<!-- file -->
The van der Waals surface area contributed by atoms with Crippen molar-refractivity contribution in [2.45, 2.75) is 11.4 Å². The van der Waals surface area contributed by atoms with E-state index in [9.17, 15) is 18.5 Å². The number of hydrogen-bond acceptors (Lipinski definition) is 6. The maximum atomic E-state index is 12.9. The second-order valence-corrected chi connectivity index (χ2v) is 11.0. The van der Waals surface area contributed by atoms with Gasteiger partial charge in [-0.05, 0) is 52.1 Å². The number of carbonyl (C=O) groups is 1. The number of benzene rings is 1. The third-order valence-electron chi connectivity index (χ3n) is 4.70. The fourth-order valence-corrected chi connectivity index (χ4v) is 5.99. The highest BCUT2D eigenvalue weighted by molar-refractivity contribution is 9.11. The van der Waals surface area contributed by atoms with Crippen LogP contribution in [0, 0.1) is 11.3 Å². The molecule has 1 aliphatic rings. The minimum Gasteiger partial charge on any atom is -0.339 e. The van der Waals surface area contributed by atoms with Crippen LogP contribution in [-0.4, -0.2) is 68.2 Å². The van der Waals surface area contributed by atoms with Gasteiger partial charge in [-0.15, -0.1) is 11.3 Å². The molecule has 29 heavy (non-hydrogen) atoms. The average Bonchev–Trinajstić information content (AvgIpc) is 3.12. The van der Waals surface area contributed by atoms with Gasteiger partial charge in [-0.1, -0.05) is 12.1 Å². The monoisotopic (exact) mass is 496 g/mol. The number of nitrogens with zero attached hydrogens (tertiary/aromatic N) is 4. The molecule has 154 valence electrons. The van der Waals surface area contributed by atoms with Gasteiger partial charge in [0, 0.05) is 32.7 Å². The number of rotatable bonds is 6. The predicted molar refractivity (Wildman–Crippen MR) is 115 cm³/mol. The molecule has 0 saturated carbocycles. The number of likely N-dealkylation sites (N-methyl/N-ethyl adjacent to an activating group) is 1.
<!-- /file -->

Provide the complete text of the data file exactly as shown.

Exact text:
The van der Waals surface area contributed by atoms with Crippen molar-refractivity contribution in [2.45, 2.75) is 11.4 Å². The van der Waals surface area contributed by atoms with E-state index in [9.17, 15) is 18.5 Å². The number of hydrogen-bond acceptors (Lipinski definition) is 6. The maximum atomic E-state index is 12.9. The second-order valence-corrected chi connectivity index (χ2v) is 11.0. The van der Waals surface area contributed by atoms with Gasteiger partial charge in [-0.05, 0) is 52.1 Å². The number of carbonyl (C=O) groups is 1. The number of benzene rings is 1. The third-order valence-electron chi connectivity index (χ3n) is 4.70. The fourth-order valence-corrected chi connectivity index (χ4v) is 5.99. The highest BCUT2D eigenvalue weighted by molar-refractivity contribution is 9.11. The van der Waals surface area contributed by atoms with Crippen LogP contribution in [0, 0.1) is 11.3 Å². The molecule has 1 aliphatic rings. The minimum Gasteiger partial charge on any atom is -0.339 e. The van der Waals surface area contributed by atoms with Crippen LogP contribution in [-0.4, -0.2) is 68.2 Å². The van der Waals surface area contributed by atoms with Gasteiger partial charge in [-0.15, -0.1) is 11.3 Å². The molecule has 29 heavy (non-hydrogen) atoms. The average Bonchev–Trinajstić information content (AvgIpc) is 3.12. The van der Waals surface area contributed by atoms with Gasteiger partial charge in [-0.1, -0.05) is 12.1 Å². The monoisotopic (exact) mass is 496 g/mol. The number of nitrogens with zero attached hydrogens (tertiary/aromatic N) is 4. The molecule has 154 valence electrons. The van der Waals surface area contributed by atoms with Gasteiger partial charge in [0, 0.05) is 32.7 Å². The number of rotatable bonds is 6. The predicted molar refractivity (Wildman–Crippen MR) is 115 cm³/mol. The molecule has 0 saturated carbocycles. The number of likely N-dealkylation sites (N-methyl/N-ethyl adjacent to an activating group) is 1.